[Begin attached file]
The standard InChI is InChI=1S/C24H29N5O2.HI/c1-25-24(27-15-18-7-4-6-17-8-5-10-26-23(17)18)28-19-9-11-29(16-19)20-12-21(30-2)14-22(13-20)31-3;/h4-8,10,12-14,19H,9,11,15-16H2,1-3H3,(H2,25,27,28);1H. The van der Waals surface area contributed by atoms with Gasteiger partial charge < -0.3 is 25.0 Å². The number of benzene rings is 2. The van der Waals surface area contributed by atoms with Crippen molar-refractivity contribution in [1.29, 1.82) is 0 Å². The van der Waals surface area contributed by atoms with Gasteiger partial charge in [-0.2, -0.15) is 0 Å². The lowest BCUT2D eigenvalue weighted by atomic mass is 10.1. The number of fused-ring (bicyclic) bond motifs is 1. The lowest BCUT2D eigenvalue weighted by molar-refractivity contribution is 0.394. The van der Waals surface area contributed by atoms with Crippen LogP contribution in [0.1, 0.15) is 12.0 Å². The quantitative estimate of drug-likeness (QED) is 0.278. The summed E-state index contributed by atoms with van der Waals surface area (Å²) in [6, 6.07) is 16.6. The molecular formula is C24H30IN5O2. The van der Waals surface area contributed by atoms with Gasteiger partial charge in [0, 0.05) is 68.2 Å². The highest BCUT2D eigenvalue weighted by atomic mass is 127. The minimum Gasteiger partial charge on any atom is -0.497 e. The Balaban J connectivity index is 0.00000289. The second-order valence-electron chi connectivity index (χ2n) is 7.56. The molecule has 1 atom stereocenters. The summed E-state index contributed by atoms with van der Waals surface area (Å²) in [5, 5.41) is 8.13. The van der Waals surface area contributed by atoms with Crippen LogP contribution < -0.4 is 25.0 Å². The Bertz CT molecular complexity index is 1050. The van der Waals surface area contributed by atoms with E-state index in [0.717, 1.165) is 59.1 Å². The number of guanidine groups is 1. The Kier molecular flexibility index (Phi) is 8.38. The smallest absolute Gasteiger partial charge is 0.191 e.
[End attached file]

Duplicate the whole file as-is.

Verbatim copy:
The standard InChI is InChI=1S/C24H29N5O2.HI/c1-25-24(27-15-18-7-4-6-17-8-5-10-26-23(17)18)28-19-9-11-29(16-19)20-12-21(30-2)14-22(13-20)31-3;/h4-8,10,12-14,19H,9,11,15-16H2,1-3H3,(H2,25,27,28);1H. The van der Waals surface area contributed by atoms with Gasteiger partial charge < -0.3 is 25.0 Å². The number of benzene rings is 2. The van der Waals surface area contributed by atoms with Crippen molar-refractivity contribution in [1.29, 1.82) is 0 Å². The van der Waals surface area contributed by atoms with Gasteiger partial charge in [-0.2, -0.15) is 0 Å². The lowest BCUT2D eigenvalue weighted by atomic mass is 10.1. The number of fused-ring (bicyclic) bond motifs is 1. The lowest BCUT2D eigenvalue weighted by molar-refractivity contribution is 0.394. The van der Waals surface area contributed by atoms with Crippen LogP contribution in [0.1, 0.15) is 12.0 Å². The quantitative estimate of drug-likeness (QED) is 0.278. The summed E-state index contributed by atoms with van der Waals surface area (Å²) in [6, 6.07) is 16.6. The molecular formula is C24H30IN5O2. The van der Waals surface area contributed by atoms with Gasteiger partial charge in [0, 0.05) is 68.2 Å². The highest BCUT2D eigenvalue weighted by atomic mass is 127. The minimum Gasteiger partial charge on any atom is -0.497 e. The Balaban J connectivity index is 0.00000289. The second-order valence-electron chi connectivity index (χ2n) is 7.56. The molecule has 1 atom stereocenters. The summed E-state index contributed by atoms with van der Waals surface area (Å²) in [5, 5.41) is 8.13. The van der Waals surface area contributed by atoms with Crippen LogP contribution < -0.4 is 25.0 Å². The Bertz CT molecular complexity index is 1050. The van der Waals surface area contributed by atoms with E-state index in [0.717, 1.165) is 59.1 Å². The number of guanidine groups is 1. The Kier molecular flexibility index (Phi) is 8.38. The smallest absolute Gasteiger partial charge is 0.191 e.